FKT ReportL Carrigain Loop, New Hampshire "This was Plan D" by Ben Nephew
FKT date: September 17th, 2016
Location: White Mountain National Forest, NH
Adventure: Carrigain Loop FKT, 13 Miles, 4,000 feet elevation gain
This was plan D, and what a fine plan it turned out to be. I had originally planned a longer run on Sunday, with a similarly long plan B that was not as exposed if the forecast was grim. Plan C was for Carrigain on Sunday. The forecast for Sunday did look quite bad, with rain and high winds (50-70mph), and the possibility of thunderstorms. My conference at Waterville Valley ended at noon on Saturday, so I figured I should just head to Carrigain before the storm rolled in. I had never even hiked Carrigain before, but it has been on my list of things to do for a while based on trip accounts and photos. There is one obvious loop around the mountain that hits two major ridges on the mountain, and I decided to head out the Carrigain Notch trail, up the Desolation Trail (aptly named), and down Signal Ridge back to Carrigain Notch.
The start on Carrigain Notch is technical at first due a recent trail reroute, but this makes the more runnable section following a pleasant surprise where you can really stretch the legs out. Since I had been expecting a longer effort, I was fully rested and was able to maintain a solid pace over the first 3-4 miles. There is a small hill around 4 miles that is a nice change of pace and warmup for the big climb around the corner. The far side of the loop has some technical sections, but nothing that really restricts the pace. Overall, the first 6 miles is one of the longest stretches of fast singletrack I have encountered in the Whites. That all ends on the Desolation trail.
For the first mile, the trail is not all that intimidating and lured me into a hard effort where I could run much of this section. In hindsight, this may have not been such a good idea. When this moderately inclined mile ends, you veer to the right, and the trail comes from around the corner and hits you in the face. There are steeper trails in the Whites, but the next mile is as steep as the Wildcat Ridge and the first mile at Cannon, covering 1600 feet of vertical over technical, off-camber trail. Despite the afternoon start and the ongoing drought, this north facing staircase of darkness was still wet. This is a long, slow mile that never seems to end until you suddenly see the summit tower through a narrow gap in the trees. The contrast between the tight wooded and the expansive summit views is intense, similar to the summit of Osceola or Giant in the Adirondacks. It is more of an altar to the mountain gods than a summit tower, complete with deadly back-less stairs to sacrifice unwilling hikers. Incredible views surround you; Crawford Notch, the Presidential Range, the Pemi loop, the Sandwich Range, you are in the middle of all of it. One could hang out quite a while taking it all in, and I actually did stop to take several photos. I typically prefer to just focus on the effort of moving fast over challenging terrain, but that was definitely worth it.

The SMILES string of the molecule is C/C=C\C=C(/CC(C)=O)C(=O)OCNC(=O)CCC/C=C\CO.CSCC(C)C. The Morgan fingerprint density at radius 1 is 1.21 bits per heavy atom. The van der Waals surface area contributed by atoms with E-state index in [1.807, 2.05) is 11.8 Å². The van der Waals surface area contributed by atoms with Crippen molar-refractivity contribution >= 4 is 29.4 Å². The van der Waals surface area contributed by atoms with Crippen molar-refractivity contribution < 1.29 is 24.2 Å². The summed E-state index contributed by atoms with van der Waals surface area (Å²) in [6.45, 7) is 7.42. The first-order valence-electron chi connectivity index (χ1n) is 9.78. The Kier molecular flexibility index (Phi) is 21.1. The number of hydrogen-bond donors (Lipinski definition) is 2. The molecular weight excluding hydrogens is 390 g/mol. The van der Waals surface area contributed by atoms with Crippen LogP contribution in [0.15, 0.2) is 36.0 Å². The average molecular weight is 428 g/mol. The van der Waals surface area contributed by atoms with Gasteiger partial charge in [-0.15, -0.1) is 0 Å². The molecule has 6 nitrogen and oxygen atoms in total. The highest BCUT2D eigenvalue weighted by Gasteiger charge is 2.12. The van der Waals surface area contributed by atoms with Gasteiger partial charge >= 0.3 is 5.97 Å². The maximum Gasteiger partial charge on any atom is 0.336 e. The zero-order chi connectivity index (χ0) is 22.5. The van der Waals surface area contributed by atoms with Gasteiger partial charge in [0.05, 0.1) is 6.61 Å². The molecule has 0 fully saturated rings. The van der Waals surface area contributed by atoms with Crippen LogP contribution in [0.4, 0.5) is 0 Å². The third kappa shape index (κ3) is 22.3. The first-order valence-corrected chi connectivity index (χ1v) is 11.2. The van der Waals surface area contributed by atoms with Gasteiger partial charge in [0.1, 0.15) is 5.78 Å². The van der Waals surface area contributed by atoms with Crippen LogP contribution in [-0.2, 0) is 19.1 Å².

It was also not a bad idea to get myself together after the effort up Desolation and before the descent of Shattered, I mean Signal, Ridge. There is no rest on that thing if you want to survive. The footing is as bad as the Northern Presidentials with the added challenge of dense forest on either side of the jagged, narrow, ankle destroying trail. There are no real options for different lines, just straight down the gauntlet. Every time it seems like the trail is going to ease up on you, you turn the corner to another line of White Mountain IED’s. The exposed section that provides dramatic views into the Carrigain Notch is relatively runnable, though. Shattered Ridge does finally let up, right at the bottom, and by that time your legs are mostly wasted for the two mile run back to the trailhead. The soak in Whiteface Brook after the run helped with that. At around 14 miles with 4100’ of climb, this is not a massive route, but it is an intense combination of fast running, steep climbing, and technical descending that is a great addition to the shorter White Mountain FKT’s, and the trip is worth it solely for the views.